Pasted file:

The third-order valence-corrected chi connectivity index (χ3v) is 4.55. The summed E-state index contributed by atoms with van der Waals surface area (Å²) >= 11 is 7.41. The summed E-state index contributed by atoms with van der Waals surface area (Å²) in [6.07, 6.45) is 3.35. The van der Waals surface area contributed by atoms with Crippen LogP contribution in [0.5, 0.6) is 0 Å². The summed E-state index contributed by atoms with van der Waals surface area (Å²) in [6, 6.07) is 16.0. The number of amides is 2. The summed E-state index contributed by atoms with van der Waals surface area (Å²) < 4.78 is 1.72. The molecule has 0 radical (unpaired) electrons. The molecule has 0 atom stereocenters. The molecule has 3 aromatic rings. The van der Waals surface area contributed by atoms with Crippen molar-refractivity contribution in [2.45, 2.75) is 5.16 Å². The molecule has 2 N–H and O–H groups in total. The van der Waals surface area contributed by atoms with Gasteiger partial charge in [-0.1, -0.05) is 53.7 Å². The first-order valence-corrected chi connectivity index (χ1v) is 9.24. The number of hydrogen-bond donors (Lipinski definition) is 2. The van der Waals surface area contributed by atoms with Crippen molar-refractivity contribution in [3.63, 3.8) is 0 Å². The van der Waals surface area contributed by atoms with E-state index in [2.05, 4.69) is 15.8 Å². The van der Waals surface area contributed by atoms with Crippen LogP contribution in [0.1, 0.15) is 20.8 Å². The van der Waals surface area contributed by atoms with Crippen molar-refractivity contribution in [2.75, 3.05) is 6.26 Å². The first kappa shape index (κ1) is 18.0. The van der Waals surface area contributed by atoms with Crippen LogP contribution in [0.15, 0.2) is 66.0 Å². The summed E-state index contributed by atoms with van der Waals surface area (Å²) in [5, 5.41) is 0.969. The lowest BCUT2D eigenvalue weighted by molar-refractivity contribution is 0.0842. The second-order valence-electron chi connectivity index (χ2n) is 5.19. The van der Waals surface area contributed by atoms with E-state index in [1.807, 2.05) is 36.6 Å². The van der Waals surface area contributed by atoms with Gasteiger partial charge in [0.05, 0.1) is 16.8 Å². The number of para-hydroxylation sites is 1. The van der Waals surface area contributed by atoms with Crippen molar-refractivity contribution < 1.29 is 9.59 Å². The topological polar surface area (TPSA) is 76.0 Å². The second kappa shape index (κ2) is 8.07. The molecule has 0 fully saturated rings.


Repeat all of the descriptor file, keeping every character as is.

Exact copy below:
The third-order valence-corrected chi connectivity index (χ3v) is 4.55. The summed E-state index contributed by atoms with van der Waals surface area (Å²) >= 11 is 7.41. The summed E-state index contributed by atoms with van der Waals surface area (Å²) in [6.07, 6.45) is 3.35. The van der Waals surface area contributed by atoms with Crippen LogP contribution in [0.5, 0.6) is 0 Å². The summed E-state index contributed by atoms with van der Waals surface area (Å²) in [6, 6.07) is 16.0. The number of amides is 2. The summed E-state index contributed by atoms with van der Waals surface area (Å²) < 4.78 is 1.72. The molecule has 0 radical (unpaired) electrons. The molecule has 0 atom stereocenters. The molecule has 3 aromatic rings. The van der Waals surface area contributed by atoms with Crippen molar-refractivity contribution in [2.45, 2.75) is 5.16 Å². The molecule has 2 N–H and O–H groups in total. The van der Waals surface area contributed by atoms with Gasteiger partial charge in [-0.1, -0.05) is 53.7 Å². The first-order valence-corrected chi connectivity index (χ1v) is 9.24. The number of hydrogen-bond donors (Lipinski definition) is 2. The van der Waals surface area contributed by atoms with Crippen molar-refractivity contribution in [3.63, 3.8) is 0 Å². The van der Waals surface area contributed by atoms with E-state index in [2.05, 4.69) is 15.8 Å². The van der Waals surface area contributed by atoms with Crippen LogP contribution in [0.1, 0.15) is 20.8 Å². The van der Waals surface area contributed by atoms with Crippen molar-refractivity contribution in [2.75, 3.05) is 6.26 Å². The first kappa shape index (κ1) is 18.0. The van der Waals surface area contributed by atoms with Crippen LogP contribution in [0.15, 0.2) is 66.0 Å². The summed E-state index contributed by atoms with van der Waals surface area (Å²) in [5, 5.41) is 0.969. The lowest BCUT2D eigenvalue weighted by molar-refractivity contribution is 0.0842. The second-order valence-electron chi connectivity index (χ2n) is 5.19. The van der Waals surface area contributed by atoms with E-state index in [1.807, 2.05) is 36.6 Å². The van der Waals surface area contributed by atoms with Gasteiger partial charge in [0.05, 0.1) is 16.8 Å². The number of para-hydroxylation sites is 1. The van der Waals surface area contributed by atoms with Crippen molar-refractivity contribution < 1.29 is 9.59 Å². The topological polar surface area (TPSA) is 76.0 Å². The second kappa shape index (κ2) is 8.07. The molecule has 0 fully saturated rings.